Paul Simon’s last album was entitled Surprise, but it’s his newest album that is quite surprising.
It’s all about God, Jesus, angels, and the afterlife. And the album cover looks like a multi-colored DNA helix, causing speculation that this album is really about a search for the meaning of life.
The lyrics of the album’s first cut, "Getting Ready for Christmas Day," are taken directly from a 1941 sermon by famed Atlanta preacher Rev. J.M. Gates.
“I took a big chunk of this guy’s sermon, which was recorded in 1941,” said singer/Songwriter Simon. “It was like it was meant to be there.”
The catchy, African-inspired and bluesy rhythm of that first track underscores the chorus:
Getting ready for the power and the glory and the story of the Christmas Day.
Those aren’t the only religious lyrics in Simon’s new album, So Beautiful or So What.
In the song "Afterlife," Simon imagines meeting his Maker this way:
After you climb,
up the ladder of time,
the Lord God is here.
Face to face,
in the vastness of space,
your words disappear.
And you feel like swimming
in an ocean of love,
and the current is strong.
But all that remains
when you try to explain
is a fragment of song…
Lord is it,
Be Bop A Lu La or
Ooh Poppa Do Lord,
Be Bop A Lu La or
Ooh Poppa Do Be Bop A Lu La
Ben Witherington, seminary professor at Asbury Theological Seminary, reflects on the song, “It reminds me of John Donne’s poem ‘A Hymn to God, my God, in My Sickness’. In that poem Donne talks about tuning up here below to get ready to sing in the heavenly choir. In fact he talks about preparing to be made God’s music, and thinking here how to tune his instrument. I think Paul is being made God’s music even now, he just isn’t fully aware of it.”
Simon has said about So Beautiful or So What, “I thought right away, this is a really special album.”
Witherington goes on to remark that singer Paul McCartney, upon hearing some of the new album, said to Simon, “Aren’t you a Jew? How come you’re singing about Christmas and Jesus, and that sort of stuff?"
Simon was born to Jewish Hungarian parent in Newark, N.J. He has included other Christian-themed lyrics in previous songs, such as "Bridge Over Troubled Water" with Art Garfunkel and various songs in the album Graceland.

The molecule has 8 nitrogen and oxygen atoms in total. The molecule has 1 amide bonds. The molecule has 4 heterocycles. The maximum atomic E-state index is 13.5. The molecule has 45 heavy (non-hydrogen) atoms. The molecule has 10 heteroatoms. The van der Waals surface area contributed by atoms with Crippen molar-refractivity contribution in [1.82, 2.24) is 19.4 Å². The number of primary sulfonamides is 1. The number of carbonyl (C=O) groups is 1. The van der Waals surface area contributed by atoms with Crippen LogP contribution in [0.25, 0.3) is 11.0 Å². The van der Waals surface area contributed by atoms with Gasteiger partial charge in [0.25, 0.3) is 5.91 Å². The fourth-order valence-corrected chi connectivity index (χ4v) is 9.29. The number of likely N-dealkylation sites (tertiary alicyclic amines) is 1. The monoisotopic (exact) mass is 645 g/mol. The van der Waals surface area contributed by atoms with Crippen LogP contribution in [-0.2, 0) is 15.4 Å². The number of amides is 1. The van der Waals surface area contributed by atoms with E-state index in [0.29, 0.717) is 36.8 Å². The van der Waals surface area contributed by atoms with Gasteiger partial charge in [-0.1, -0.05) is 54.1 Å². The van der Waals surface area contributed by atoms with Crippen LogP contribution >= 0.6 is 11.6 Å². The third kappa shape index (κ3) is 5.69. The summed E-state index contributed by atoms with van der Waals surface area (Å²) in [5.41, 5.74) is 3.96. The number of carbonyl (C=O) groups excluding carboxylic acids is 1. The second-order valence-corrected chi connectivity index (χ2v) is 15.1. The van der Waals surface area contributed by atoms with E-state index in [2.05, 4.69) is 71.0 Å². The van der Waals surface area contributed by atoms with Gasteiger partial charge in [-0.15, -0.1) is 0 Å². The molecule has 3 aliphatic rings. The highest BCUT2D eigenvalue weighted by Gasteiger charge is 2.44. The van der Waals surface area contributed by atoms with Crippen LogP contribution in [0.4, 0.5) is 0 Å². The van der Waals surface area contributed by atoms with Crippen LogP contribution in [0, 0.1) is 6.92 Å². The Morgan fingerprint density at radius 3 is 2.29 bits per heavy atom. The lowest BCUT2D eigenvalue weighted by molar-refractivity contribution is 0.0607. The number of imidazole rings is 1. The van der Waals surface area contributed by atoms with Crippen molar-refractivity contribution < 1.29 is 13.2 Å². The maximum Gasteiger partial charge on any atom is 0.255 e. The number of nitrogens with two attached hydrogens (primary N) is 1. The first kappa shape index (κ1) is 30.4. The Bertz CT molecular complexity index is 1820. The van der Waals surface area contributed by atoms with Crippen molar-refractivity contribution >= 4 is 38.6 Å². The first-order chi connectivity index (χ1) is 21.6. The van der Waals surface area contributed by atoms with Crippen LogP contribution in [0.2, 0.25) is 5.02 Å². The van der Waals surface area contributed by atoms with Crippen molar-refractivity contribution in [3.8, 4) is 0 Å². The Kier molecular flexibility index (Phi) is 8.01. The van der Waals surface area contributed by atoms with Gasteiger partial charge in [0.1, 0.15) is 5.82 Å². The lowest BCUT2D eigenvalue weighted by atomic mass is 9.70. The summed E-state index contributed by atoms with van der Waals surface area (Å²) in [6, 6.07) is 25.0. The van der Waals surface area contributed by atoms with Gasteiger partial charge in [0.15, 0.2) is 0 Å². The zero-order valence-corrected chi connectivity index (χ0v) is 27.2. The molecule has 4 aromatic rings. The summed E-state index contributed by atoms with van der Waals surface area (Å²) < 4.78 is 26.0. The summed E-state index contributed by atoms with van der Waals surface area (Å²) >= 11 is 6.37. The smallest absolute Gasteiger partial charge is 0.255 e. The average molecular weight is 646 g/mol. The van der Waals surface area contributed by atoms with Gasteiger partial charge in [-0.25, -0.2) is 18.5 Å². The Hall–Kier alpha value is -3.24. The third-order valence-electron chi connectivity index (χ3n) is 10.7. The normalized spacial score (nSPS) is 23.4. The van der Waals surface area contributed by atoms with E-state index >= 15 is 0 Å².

But in Simon’s previous album before this one, he spoke harshly about religious belief:
How can you be a Christian?
How can you be a Jew?
How can you be a Muslim, a Buddhist, a Hindu?
How can you?
Weak as the winter sun, we enter life on earth.
Names and religion come just after date of birth.
Simon even included a song called “I Don’t Believe,” in the album.
But the new album seems to show a change of heart.
In an interview with NPR on Tuesday, interviewer Steve Inskeep asked Simon about the religious references in the new album.
“The fact that there is so much reference to religion in this album makes me wonder if you're thinking about religion more, or thinking about God more.”
Simon responded, “I don’t think it's really so much about religion. There are quite a few references to God or in a spiritual sense. And I guess I would have to say from the evidence of this album that I am thinking about it more.
The album also include the lyrics,
God and his only Son
paid a courtesy call
on Earth one Sunday morning.
Orange blossoms opened
their fragrant lips,
from the tips of Cottonwoods,
Old folks wept for his love in these hard times.
Rolling Stone magazine has called Simon’s new album “the best since Graceland.”